Good SCM version control is more than just checking in and checking out files and code modules. Good SCM DevOps practices link the file versions to a change record in the change management system. This, in turn, links the working software to the business compliance and governance strategy. Good SCM practices, by way of tools, also track the version of each file involved in a build and, eventually, a release. Each time that change will be captured by the SCM system, even if one file changes in an existing release,. Full releases are typically tracked by baselines, and file version differences between baselines need to map back to the change system. Good DevOps practices are good software development practices. Agile only adapts these DevOps practices because they make software development releases less complex and more manageable.
Continuous deployment is based on the same idea as continuous integration. Only continuous deployment involves the deployment of the application and its component to a “production-like” environment. Because this process involves “smoking” out problems sooner, virtualized computing and cloud makes maintaining production-like environments easier.
Working in increments is another agile practice that one can readily adopt. In agile, the increments are called sprints. The benefit to working in increments is reasonably clear; they allow you to establish simple milestones in your work while you test and look for feedback. Working in increments provides a strategy for managing change, which means that the business and the team can discuss and understand technical “trade offs.” Teams can also run quality tests on each increment and find defects sooner when they are the least expensive to fix.
To me, working in increments is a natural way to work, and it is a great strategy for making projects less complicated. The approach is to break down complex tasks into simpler tasks. Teams can adopt this incremental strategy any time, and there does not need to be a big commitment to using a formal agile process and training. Working in increments also provides the team opportunities for “think breaks.”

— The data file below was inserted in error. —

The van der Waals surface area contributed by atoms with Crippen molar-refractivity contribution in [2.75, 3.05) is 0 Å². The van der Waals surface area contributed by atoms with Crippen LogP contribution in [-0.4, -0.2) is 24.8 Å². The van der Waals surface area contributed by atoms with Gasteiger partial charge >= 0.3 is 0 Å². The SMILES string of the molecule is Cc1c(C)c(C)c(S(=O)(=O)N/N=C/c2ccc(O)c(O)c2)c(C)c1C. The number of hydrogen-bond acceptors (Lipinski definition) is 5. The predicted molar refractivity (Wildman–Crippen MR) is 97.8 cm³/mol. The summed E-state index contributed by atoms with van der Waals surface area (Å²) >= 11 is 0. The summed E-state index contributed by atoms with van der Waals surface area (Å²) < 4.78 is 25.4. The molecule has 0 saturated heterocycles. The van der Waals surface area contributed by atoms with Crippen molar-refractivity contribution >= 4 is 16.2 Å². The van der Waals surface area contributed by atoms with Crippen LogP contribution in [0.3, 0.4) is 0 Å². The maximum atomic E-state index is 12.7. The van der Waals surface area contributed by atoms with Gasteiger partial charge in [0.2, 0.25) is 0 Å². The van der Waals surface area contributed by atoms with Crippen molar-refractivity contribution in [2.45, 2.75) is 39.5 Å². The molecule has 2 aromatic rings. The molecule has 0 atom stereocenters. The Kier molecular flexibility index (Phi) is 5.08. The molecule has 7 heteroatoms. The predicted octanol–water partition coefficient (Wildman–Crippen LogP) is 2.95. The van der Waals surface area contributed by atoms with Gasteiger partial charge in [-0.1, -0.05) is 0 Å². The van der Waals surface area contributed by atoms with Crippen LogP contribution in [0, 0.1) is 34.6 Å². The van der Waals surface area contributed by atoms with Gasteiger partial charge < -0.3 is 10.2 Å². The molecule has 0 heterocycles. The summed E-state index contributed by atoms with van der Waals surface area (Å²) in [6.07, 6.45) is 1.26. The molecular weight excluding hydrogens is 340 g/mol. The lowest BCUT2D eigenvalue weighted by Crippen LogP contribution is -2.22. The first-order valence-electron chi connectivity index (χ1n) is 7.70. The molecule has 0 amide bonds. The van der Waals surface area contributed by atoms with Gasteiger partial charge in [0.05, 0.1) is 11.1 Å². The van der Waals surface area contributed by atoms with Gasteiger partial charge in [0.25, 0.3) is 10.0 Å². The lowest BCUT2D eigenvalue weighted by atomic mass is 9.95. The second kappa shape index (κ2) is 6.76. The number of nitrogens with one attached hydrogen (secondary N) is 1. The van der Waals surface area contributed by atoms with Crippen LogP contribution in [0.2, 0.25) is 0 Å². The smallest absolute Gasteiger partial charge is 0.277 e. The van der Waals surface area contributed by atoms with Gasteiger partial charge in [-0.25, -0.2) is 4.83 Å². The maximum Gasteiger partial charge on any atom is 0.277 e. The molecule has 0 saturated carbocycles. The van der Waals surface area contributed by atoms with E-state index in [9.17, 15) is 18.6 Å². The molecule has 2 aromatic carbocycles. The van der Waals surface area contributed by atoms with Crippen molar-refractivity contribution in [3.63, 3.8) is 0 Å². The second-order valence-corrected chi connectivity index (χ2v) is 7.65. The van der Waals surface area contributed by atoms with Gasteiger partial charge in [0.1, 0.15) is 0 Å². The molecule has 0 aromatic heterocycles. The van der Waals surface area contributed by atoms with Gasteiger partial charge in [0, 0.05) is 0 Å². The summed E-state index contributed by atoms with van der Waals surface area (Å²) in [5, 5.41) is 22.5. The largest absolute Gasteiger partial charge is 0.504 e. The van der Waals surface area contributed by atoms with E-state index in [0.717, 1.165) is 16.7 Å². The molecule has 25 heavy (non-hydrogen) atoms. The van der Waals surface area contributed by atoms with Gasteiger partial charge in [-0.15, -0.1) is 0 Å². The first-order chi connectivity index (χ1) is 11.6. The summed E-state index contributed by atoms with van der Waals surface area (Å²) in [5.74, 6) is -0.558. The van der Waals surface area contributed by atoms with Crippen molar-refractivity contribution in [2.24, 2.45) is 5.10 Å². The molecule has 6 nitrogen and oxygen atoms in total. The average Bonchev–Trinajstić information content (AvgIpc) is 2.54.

Short breaks really do help with the design and problem-solving process. I am the anxious type and I have major difficulties leaving work-in-progress, but I have always had successful results when I take a think break, or “sleep on” a problem.
Agile has this concept of the daily standup, or daily Scrum meeting, and it is a great idea for communicating status and issues. These daily meetings have a very standardized process. However, teams can schedule regular brief updates without the formality, and they can gain similar benefits. It is possible to use a report or query from the current SCM or change management system to discuss the current status of the team’s work. This will also make the development process more transparent and it will serve to help with future planning.
Although I really am a fan of agile there is not always a need to fully adapt and make an investment in a formal methodology. As discussed in this article, there are some “good software development” practices that can be implement by your team without large investments in software development process experts. These good software development practices will make your development project less difficult, increase software quality, and also increase customer satisfaction. Industry best practices, including continuous integration, continuous deployment and DevOps, will help you achieve success on your own to become more agile.